By Rob Arndt



During the last year of the war as the SS investigated various propulsion systems for further disc development apart from the established SS E-IV Vril and Haunebu
types, a rather odd proposal was put forth for a hybrid chemical reaction turbine and electromagnetic ringed disc combination known as the “Dampfstrahl Antrieb” Flugscheibe (Steamjet Motor Flight Disc).


This type of disc would utilize a complex chemical engine to drive an even more complex EM field propulsion generator. The type considered by the SS was a variation of the Walter turbine engine which was tested on the V80 and Type XVII submarines and were to be installed on some types of the latter German submarine designs such as the futuristic Type XVIII and XXVI U-boats.

Type XVII experimental Walter boat being scrapped in 1945



The complex Walter process involved a closed circuit system activated by the thermal energy produced by the decomposition of a high concentration of hydrogen peroxide. This reaction occurred in the presence of a catalyst, potassium permanganate, in a decomposition chamber. This resulted in a 600-700 degree gas composed of steam and oxygen, under natural pressure sufficient to drive a turbine. After the gas had done its work, it was fed into a reclamation chamber which recycled at least part of the gas back into the engine.


Additional fuel, such as methanol, could be fed into the system for more heat. The system without additional fuel is called a "cold" system while with added fuel it becomes a "hot" system. In fact, the cold system was used on the V-2 rocket to drive the turbo-fuel pumps since known pumps could not handle the volume of liquid necessary to feed this new type of rocket.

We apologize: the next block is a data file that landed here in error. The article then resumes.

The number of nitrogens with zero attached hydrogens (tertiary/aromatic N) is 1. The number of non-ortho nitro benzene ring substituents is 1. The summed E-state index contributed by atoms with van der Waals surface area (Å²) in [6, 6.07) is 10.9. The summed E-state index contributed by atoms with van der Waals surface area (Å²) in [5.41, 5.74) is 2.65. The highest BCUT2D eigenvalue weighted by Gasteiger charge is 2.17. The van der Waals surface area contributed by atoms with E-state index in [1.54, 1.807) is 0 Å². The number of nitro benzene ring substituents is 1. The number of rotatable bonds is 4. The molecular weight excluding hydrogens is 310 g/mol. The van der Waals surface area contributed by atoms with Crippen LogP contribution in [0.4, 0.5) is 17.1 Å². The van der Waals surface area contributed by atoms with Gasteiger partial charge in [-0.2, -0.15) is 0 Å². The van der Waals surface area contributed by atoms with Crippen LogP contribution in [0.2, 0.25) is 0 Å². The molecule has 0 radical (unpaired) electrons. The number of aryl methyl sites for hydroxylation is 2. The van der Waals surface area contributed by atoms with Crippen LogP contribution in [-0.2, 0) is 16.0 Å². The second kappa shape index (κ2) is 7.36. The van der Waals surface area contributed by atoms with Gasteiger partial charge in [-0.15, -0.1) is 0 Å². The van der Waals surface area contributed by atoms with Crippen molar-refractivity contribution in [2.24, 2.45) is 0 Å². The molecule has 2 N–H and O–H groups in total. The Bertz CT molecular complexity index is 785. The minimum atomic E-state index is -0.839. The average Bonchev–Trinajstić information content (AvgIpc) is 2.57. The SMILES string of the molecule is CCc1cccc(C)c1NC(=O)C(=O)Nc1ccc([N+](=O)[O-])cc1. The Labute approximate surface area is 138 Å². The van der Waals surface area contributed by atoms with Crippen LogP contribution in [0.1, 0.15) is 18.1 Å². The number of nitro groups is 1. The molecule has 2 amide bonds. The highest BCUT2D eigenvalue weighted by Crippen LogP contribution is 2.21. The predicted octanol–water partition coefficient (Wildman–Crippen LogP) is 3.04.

So the technology for this hybrid disc had already been available and established with only the need for the SS E-IV unit to find a way to combine the two technologies properly for sustained flight of a disc-type craft.







  1. Plexiglas pilot's cabin.
  2. Crew rooms
  3. Intake air slots (hermetically sealed in space).
  4. Vacuum ring retainers with high-performance vacuum pumps.
  5. Lifting and steering jets connected to the Walter turbine system.

  6. Walter turbines and electric generators with connected machine maintenance rooms.

  7. Disc rotor wheel, rotating clockwise.

  8. Electromagnet outer ring rotating counter-clockwise.

  9. Disc wheel, inner part of the electromagnet outer ring.

10. Segmented disc-rotor and wing screw with adjustable flight blades.

11. Axis of saucer with
      (a) two electric motors to drive the counter rotating disc motors: electro-gravitation plant,
      (b) various electrical connections,
      (c) fuel and water tanks.

12. Connection shaft between pilot's cabin and machine room.


In the Dampfstrahl Antrieb Flugscheibe the cold system theoretically drives a rotor-stator arrangement which doubles as a blade lifting wing similar to that of a helicopter. The rotor-stator-blade is internally housed in the cowling of the disc. The output of the rotor-stator is a strong magnetic field which presumably frees the disc of the constraints of gravity as claimed for the other SS field propulsion Flugscheiben. In addition, spaces within the disc have all air removed by special vacuum pumps which increases the buoyancy of the craft within the atmosphere. Furthermore, some of the hot oxygen-steam mixture is jetted out at the periphery of the disc while being mixed with methanol for additional heat and thrust.


Site Meter


While the SS experimented with one hybrid chemical turbine engine with the WNF Feuerball program, it was decided to replace that with a flattened turbojet type as a more realistic alternative under wartime pressures of material consumption and man-hours of construction. The latter manned Zeppelin Werke Kugelblitz disc fighter might have used a form of a chemical turbine but was strictly not a field propulsion disc.


Since the SS was pre-occupied with further development of the Vril and Haunebu discs and deployment of the WNF Feuerball weapons, with technology transfers to Japan, no serious work could be performed on the Dampfstrahl Antrieb Flugscheibe.


It remained in the design stage in 1945.